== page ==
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July 8, 2002

Royal mummy will return to Egypt

By Allison Germaneso Dixon

Emory’s mysterious “royal mummy” is going home. Egypt’s Secretary General of the Supreme Council of Antiquities Zahi Hawass has accepted the Carlos Museum’s offer to return to Egypt a male mummy that scholarly evidence suggests is that of the missing pharaoh Ramesses I, the founder of the famous line that included Seti I and Ramesses II (The Great).

Since the museum acquired the mummy as part of a large collection of ancient Egyptian art and artifacts purchased from the Niagara Falls Museum in Canada in 1999, it has been the Carlos’ intent to return the mummy to its rightful place as a goodwill gesture from the citizens of Atlanta.

The mummy will be the centerpiece of an exhibition, “Ramesses I: Science and the Search for the Lost Pharaoh,” to be held at the Carlos beginning May 3, 2003. Upon conclusion of the exhibition, the museum’s Egyptologist, Peter Lacovara, will join with Hawass and others to present the mummy to Egypt with appropriate fanfare and celebration.

“At the beginning, I compared this to finding George Washington’s body abroad—certainly, we would hope [Washington’s body] would be sent back to the United States,” Lacovara said. “It is exciting to now be collaborating more closely with our colleagues in Egypt, to be moving closer to the moment when we return the mummy to the people of Egypt, and to have an opportunity to share an exhibition with visitors before its departure.”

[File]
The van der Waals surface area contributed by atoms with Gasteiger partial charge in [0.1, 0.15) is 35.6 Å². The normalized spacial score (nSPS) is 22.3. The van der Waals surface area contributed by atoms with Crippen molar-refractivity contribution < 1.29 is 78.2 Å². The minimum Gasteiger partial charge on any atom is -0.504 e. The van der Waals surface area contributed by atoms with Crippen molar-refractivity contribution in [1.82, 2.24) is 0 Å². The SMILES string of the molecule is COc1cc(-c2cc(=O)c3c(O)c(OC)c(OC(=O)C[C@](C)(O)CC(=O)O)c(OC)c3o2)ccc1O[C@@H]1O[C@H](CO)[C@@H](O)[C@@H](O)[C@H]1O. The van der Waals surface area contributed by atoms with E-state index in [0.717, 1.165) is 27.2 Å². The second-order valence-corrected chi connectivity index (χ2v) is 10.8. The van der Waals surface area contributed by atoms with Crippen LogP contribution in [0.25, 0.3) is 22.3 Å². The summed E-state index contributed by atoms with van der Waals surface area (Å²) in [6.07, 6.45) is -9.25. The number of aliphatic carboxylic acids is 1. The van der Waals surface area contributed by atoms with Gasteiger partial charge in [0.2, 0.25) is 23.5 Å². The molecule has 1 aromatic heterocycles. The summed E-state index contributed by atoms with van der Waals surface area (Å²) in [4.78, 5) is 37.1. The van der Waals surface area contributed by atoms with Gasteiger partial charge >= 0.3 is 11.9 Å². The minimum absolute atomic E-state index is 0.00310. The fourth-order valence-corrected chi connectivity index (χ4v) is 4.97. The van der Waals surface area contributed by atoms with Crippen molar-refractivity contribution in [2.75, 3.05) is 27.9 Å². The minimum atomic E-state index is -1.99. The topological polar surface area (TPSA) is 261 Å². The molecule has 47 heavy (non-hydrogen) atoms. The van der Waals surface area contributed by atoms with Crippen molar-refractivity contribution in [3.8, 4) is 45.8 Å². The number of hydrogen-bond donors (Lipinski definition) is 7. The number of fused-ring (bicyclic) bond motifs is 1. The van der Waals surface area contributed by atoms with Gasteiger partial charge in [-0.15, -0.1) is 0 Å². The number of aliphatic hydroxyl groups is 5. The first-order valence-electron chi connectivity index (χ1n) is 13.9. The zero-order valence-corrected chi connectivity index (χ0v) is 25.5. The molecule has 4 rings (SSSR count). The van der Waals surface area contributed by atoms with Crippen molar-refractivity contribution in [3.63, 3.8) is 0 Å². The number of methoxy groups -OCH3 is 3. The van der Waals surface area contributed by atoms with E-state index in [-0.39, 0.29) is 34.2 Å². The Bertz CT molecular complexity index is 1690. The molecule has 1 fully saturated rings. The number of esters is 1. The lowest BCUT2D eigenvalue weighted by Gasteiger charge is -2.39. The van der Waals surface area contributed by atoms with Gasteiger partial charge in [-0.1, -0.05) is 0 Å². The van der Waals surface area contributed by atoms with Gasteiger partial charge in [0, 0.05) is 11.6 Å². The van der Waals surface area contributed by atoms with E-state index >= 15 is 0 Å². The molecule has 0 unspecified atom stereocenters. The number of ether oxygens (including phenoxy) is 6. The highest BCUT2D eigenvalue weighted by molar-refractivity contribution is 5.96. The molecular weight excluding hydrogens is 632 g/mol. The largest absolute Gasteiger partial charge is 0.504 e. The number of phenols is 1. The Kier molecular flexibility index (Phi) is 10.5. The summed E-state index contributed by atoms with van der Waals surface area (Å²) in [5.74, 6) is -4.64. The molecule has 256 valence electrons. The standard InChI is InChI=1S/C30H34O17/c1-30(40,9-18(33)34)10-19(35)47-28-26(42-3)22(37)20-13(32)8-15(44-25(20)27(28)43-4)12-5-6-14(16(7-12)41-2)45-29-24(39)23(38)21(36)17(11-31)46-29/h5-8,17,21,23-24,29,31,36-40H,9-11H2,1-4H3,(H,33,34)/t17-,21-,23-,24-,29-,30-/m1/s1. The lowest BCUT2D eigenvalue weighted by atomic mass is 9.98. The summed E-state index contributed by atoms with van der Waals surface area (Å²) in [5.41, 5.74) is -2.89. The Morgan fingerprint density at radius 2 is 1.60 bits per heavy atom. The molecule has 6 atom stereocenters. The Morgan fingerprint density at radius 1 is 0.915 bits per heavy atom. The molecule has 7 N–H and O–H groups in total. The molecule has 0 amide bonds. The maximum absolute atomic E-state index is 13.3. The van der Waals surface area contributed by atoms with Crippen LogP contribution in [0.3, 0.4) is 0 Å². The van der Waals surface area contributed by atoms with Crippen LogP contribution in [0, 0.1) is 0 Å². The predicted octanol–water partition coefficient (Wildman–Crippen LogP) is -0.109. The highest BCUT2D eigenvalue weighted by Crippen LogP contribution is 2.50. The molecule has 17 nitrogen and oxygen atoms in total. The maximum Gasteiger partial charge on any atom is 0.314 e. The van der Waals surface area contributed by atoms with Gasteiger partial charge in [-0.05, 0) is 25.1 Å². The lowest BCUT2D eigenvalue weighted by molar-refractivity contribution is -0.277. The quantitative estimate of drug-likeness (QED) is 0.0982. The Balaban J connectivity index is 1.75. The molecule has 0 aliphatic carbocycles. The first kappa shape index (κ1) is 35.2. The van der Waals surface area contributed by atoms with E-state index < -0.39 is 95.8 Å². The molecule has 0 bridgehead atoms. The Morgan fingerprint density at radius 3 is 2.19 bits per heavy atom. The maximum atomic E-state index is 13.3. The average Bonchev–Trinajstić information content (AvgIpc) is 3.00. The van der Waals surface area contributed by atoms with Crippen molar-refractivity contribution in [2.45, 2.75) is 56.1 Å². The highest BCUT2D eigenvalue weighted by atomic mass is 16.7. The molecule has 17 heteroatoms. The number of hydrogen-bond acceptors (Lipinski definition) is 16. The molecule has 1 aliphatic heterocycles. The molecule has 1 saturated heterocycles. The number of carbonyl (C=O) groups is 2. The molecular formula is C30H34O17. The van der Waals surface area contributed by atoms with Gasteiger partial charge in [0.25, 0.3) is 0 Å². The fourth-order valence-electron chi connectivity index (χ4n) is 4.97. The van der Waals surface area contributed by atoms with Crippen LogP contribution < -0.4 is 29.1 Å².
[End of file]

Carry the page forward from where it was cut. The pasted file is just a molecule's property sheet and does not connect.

The mummy was purchased in the 1860s in Luxor, Egypt, by a broker for the Niagara Falls Museum. It was roughly the same time that a famous cache of royal mummies at Deir el-Bahri was discovered by the Abed el-Rassul family and was partially sold off without the knowledge that it was the burial place of Egypt’s most fabled pharaohs. In the 1980s German Egyptologist Arne Eggebrecht examined the mummy in Niagara Falls and suggested it could be one of the missing royal mummies.

The position of the mummy’s arms (crossed over the chest) was reserved for royal mummies until the Late Dynastic Period (525–343 B.C.). The careful treatment of the body and other details of the mummification, however, suggest an early date, as does radiocarbon dating of the mummy, which places it in the New Kingdom (1570–1070 B.C.), the era of Ramesses I (1293–1291 B.C.). Perhaps the most compelling of all the evidence is the physical resemblance of this mummy to the features of Seti I, the son of Ramesses I.

Emory Hospital’s Department of Radiology conducted CT-scanning, revealing elaborate mummification techniques, including copious amounts of resin in the skull, a practice usually lavished only on royal mummies. Visiting scholars included James Harris, a physician who has X-rayed all the royal mummies in the Cairo Museum, and mummification expert Salima Ikram, professor at American University in Cairo and a renowned authority on mummification. Each found the evidence compelling.